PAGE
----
Monday, November 30, 2009

The Surgery - Are you sitting down?

The surgery again is a very typical procedure for NF2. Since the hallmark of NF2 is bilateral acoustic neuromas -AKA vesitbular schwannomas (tumors on both auditory nerves in the brain on each side of the head), most have this type of surgery at least twice.

Above is a comparison of MRI images taken of my brain over the last 5 years. The top left is the latest date and the bottom right image is the most recent.

Top row left to right:

1) August 2004 2) April 2006 3) September 2006

Bottom row left to right:

1) December 2007 2) March 2009 3) August 2009

As you can see, I have been dealing with a number of tumors and just not one or two. In the first image from 2004, the large tumor on the left (which is actually my right side) had become larger after the radiosurgery attempt to stop growth in July 2004. Although it begins to blacken on the consecutive images, the outer perimeter was bright white indicating the tumor was very much alive. In September 2006 you can see how my brainstem is getting squeezed between the 2 tumors and was nearly pinched off within milimeters prior to my first surgery a year later in september 2007.

on the bottom is what it looked liked after the September 2007 surgery. As you can see there is still tumor left behind because it is attached to my brainstem. The removal of it could be very disasterous and cause me harm. Therefore, as much of the tumor is removed that the surgical team feels is safe to protect me from damage.

How this is done for such a large tumor from what I understand is that they get inside the tumor (sort of like puncturing an orange). Then they use a sonicator which vibrates and breaks up the inner material which is then sucked out. What is left behind is the outer portion or "shell" of the tumor adhered to the brainstem. This procedure is what is know as a "debulking" surgery. It means they make the tumor smaller and take out as much as safely possible but do not do a full removal.

Now about the other tumors everywhere.....In 2007, they were able to remove the tumor adjacent to the vestibular schwannoma. This additional tumor was of a different type known as a "meningioma" and was not adhered to nerves. Therefore, they were able to entirely remove that one.

Now, to the surgery this October......Since 2004, we were very aware that I would most likely need to have surgery on the other vestibular schwannoma which was not radiated. Further, with the great degree of difficulty I encountered from the radiosurgery for the first tumor, it was not a good idea to try radiosurgery again for this tumor type. It just took me this long to accept it. I was told I needed to have surgery again a year and a half ago but I was not ready yet. :-) In January 2008, I was doing pretty well with recovery from the first surgery and I felt I really needed a break before doing it again. By September 2008 I was doing great and there did not appear to be significant growth so we postponed surgery.

Unfortunately, my scan in March 2009 revealed signifcant growth where the tumors needed to be seriously addressed. The tumors seemed to merge making it unclear that it was not one large tumor. We believed it was just 2 tumors again but when they opened me up, they discovered the mass to be a cluster of 3 tumors in addition to the vestibular schwannoma on the acoustic nerve.

At my checkup last month, the pathology report indicated the cluster of 3 tumors to be of 2 different types (a trigeminal schwannoma on the trigeminal nerve and 2 more meningioma). I believe those tumors were removed entirely. It will take some time to see the result on an MRI scan because the swelling needs to go down of the scar tissue. If you will notice the tumor removed in 2007, continues to get smaller. It takes a long time for swelling to go away.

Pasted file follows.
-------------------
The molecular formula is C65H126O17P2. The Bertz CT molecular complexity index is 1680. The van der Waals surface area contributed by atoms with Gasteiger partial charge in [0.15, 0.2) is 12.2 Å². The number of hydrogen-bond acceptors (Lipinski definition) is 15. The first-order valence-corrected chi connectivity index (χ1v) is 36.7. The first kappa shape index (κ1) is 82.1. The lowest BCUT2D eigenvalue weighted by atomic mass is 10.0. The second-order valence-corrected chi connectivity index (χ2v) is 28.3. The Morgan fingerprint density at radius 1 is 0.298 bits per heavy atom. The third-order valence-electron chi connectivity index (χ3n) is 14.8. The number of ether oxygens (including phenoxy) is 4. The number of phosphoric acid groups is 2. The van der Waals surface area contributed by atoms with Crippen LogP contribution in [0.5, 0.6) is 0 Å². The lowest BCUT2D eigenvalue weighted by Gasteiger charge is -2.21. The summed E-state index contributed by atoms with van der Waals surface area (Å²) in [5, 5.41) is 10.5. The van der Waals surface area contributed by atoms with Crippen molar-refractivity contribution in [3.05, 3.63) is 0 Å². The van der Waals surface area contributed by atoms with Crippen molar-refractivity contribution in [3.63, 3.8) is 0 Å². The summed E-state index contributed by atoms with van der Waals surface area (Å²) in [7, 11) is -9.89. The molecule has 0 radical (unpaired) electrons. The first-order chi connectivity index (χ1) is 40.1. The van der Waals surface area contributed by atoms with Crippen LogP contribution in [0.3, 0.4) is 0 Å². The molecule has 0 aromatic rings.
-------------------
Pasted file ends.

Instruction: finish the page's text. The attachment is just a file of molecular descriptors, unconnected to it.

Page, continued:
The picture of the incision is from a day or 2 after the surgery. It is very typical and the approach is known as "retrosigmoid". It healed quite nicely and I feel that it is covered by new hair.

Question you may be pondering.....

If some tumor is left behind, will it still grow?

Yup! Hopefully mine will not grow back for a long while and not until some other treatment becomes affected. There is no cure. That is why it is important to me that you help me to support and fund NF2 research.

Please feel free to ask me any questions on the blog and you can ask anonymously if you prefer.


Derrick said...

Hi there! I am 23, and was told that I have NF2 last week. Could you talk to me a little about the surgery? I know it's really the least of my worries, but the breathing tube idea scares me something fierce. Thanks!

Anonymous said...

I was recently DX with NF2 and I am actually scared to see what the specialist has to say! But I am glad that I cam across this page! Good Luck! Prayers

Allan said...
This comment has been removed by a blog administrator.
Rebecca said...

Hi Derrick and Anonymous! I would be happy to talk to you about your upcoming surgeries as well as put you in contact with other patients I know both nationally and internationally. I have not blogged for awhile but I am the administrator on facebook for 4 different patient and family support groups. You can send me an email to bluediverbeck AT yahoo DOT com

Rebecca said...

By the way, at this time I have successfully endured and recovered from 3 brain surgeries. :) My last one I ran a full marathon less than 5 months after undergoing the knife.

Anonymous said...

Hi there my partner is undergoing this today as we speak 3 tumors compressing his spinal cord I'm currently 5 months pregnant and we were told he had nf2 2months ago all so much so fast u really are a insperation and just wondered how u are today as I seen these posts were a wile ago and hearing speach balance ect how were u? does it improve? All the best u can email me at many thanks

Anonymous said...

I came across this post via google sorry new to this